Commercial banks are struggling to bring in income from loans.
This isn’t a new flash, but it does bear repeating. And this chart illustrates the degree of the decline.
In each segment of the commercial banking industry, loans are contributing less to the bottom line than they did four years ago. Among the biggest banks, the drop has been particularly significant.
Faced with those numbers – which confirm the anecdotal evidence and gut feelings that bankers have had for some time now – commercial banks are left with a choice.
Option 1: Reverse the Trend
Banks can try to aggressively take market share from competitors, and grow enough to offset margin compression, thus adding more total income.
Given how hypercompetitive the commercial loan market is, that seems like an improbable solution. While reducing rates could boost volume, that’s likely to cut deeply into profitability, not to mention putting a dent in the portfolio’s risk profile.
Option 2: Reduce Costs (Again)
Banks can try to offset the drop in loan income by achieving greater reduction in the cost it takes to win those loans. That strategy will likely feel like squeezing blood from a stone for most banks, which have been searching for efficiency gains in every nook and cranny ever since the last financial crisis.
Option 3: Lean Into the Trend
Stop trying to fight this trend and instead shift your sales strategy to incorporate it. Treat it like a market condition that must be accounted for, and not some sort of glitch that must be fixed.
To do that, banks need to shift from a mindset of “pricing loans” to “pricing relationships.”
Low on Loan Income, High on Total Income
Banks that focus on pricing relationships sometimes have to let go of the idea that every individual commercial loan will look like a “win.” Instead they look at the loan as part of a larger cross-sell strategy, where other products have the greater impact on profitability.
A couple of non-bank analogies: movie theaters often make little on the actual tickets they sell, but turn their profits on the concessions moviegoers purchase once in the theater. Car sales don’t have large margins. Dealerships make their money on the ongoing maintenance they later provide for the car buyers.
Back to the banking world: Here are a few banks that have been willing to trail their peers when it comes to loan profitability (Risk-Adjusted Net Interest Margin), but have benefited from shifting their focus to the full relationship profitability (Total Risk Adjusted Earnings).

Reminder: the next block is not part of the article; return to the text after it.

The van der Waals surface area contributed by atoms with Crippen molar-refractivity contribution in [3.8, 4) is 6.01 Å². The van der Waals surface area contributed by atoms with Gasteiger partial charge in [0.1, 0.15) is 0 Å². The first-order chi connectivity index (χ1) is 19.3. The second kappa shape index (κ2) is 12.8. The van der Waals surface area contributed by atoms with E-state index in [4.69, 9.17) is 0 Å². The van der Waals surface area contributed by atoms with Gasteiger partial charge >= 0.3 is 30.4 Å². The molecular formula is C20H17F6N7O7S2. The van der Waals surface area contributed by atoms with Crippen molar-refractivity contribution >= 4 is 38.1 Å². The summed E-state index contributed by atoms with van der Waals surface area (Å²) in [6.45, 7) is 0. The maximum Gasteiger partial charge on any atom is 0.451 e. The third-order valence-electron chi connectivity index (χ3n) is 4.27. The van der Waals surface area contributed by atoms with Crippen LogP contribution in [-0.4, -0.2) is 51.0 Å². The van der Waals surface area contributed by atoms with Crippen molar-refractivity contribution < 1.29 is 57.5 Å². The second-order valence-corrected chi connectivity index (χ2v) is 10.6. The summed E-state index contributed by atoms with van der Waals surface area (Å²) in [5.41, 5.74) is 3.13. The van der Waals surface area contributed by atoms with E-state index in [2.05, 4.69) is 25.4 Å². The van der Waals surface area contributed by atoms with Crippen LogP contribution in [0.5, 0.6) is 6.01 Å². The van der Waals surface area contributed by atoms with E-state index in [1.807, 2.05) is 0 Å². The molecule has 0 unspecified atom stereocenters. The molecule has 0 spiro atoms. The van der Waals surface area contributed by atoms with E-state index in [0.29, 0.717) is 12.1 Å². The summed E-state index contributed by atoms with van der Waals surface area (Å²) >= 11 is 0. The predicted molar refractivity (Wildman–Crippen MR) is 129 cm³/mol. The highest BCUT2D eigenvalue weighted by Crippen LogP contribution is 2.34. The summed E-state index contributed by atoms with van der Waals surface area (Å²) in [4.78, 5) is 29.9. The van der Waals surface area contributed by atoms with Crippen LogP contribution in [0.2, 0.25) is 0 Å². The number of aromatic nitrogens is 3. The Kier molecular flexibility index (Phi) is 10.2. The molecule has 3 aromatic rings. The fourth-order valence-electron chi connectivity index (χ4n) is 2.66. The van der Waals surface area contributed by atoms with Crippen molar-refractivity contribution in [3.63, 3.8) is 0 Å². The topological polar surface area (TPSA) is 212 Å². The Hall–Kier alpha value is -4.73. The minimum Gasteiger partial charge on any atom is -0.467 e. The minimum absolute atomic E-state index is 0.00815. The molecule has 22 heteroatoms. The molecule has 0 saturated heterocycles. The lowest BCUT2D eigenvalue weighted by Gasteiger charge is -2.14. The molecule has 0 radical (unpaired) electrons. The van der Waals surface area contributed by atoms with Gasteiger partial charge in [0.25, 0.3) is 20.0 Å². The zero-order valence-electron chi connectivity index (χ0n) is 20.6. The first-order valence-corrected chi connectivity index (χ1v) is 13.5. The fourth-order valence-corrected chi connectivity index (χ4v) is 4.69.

Two things worth noting:
- This is Citi’s performance vs. its peers, so the argument that “it’s easier for big banks to concede margin on loans,” doesn’t really hold here.
- It’s also possible for smaller banks to achieve success with this approach, as shown by UMB, a $20B regional bank.
3 Keys to Pricing Relationships
How can your bank produce similar charts to Citi and UMB? It requires several steps, some tangible and others intangible.
Shift Mindset/Shift Incentives
First, you have to shift the mindset of your relationship managers. This requires a measured approach in how you communicate the bank’s strategy.
You want RMs to understand that it’s okay to concede in a rate negotiation on the loan IF that concession is part of a larger discussion around the relationship and additional non-credit income opportunities.
To do that, you may need to shift how you’re incentivizing your RMs. Compensation plans based purely on loan growth won’t cut it. Instead, RMs need to be rewarded for total relationship income. That ensures they’ll have conversations with clients about, say, bringing over deposits from other banks, or that – when the RM offers a lower rate on the loan, they’ll make sure it’s tied in with the client adding another product, like treasury management services.
Put simply: You want your RMs with a cross-sell mindset. To do that you need incentives that reward cross-sell behaviors.
Offer Full Relationship Visibility
It’s not enough to tell RMs to think of the full relationship when structuring a deal – you have to give them the ability to see it. When they’re working with a client to structure a deal, they need to know what accounts the client currently has with the bank, the current profitability of the relationship, and how each potential new product may affect that critical number.
RMs weighing whether to offer favorable terms on a commercial loan can make that decision with confidence if they know that winning that loan will also mean additional non-credit income that lifts the overall relationship profitability past the bank’s revenue targets.
Track Cross-Sell Promises
Every sales manager has a story about an RM who’s notorious for using the promise of additional deposits to get a loan pricing exception – and then rarely ever gets the client to bring those deposits over.
At that point the loan doesn’t become a loss leader – it’s just a loss.
To avoid that, your bank needs to put in a system for tracking that the promise of additional non-credit accounts eventually comes to fruition. It needs to operate on two levels. First, the RMs need it, so they can offer gentle – but firm – reminders to clients to bring over those accounts. Second, sales managers need it so they can make sure the RMs are diligently following up with the clients.
Loans as a Means, not an End
At the end of the day, your bank is judged by its overall bottom line, not by whether a certain sector did well at the expense of everything else. While it’s scary to think of loans producing less income, it’s a reality that banks need to adjust to – the sooner, the better. That doesn’t mean giving up on loan profitability; rather, banks need to view it through the wider lens of the overall relationship.
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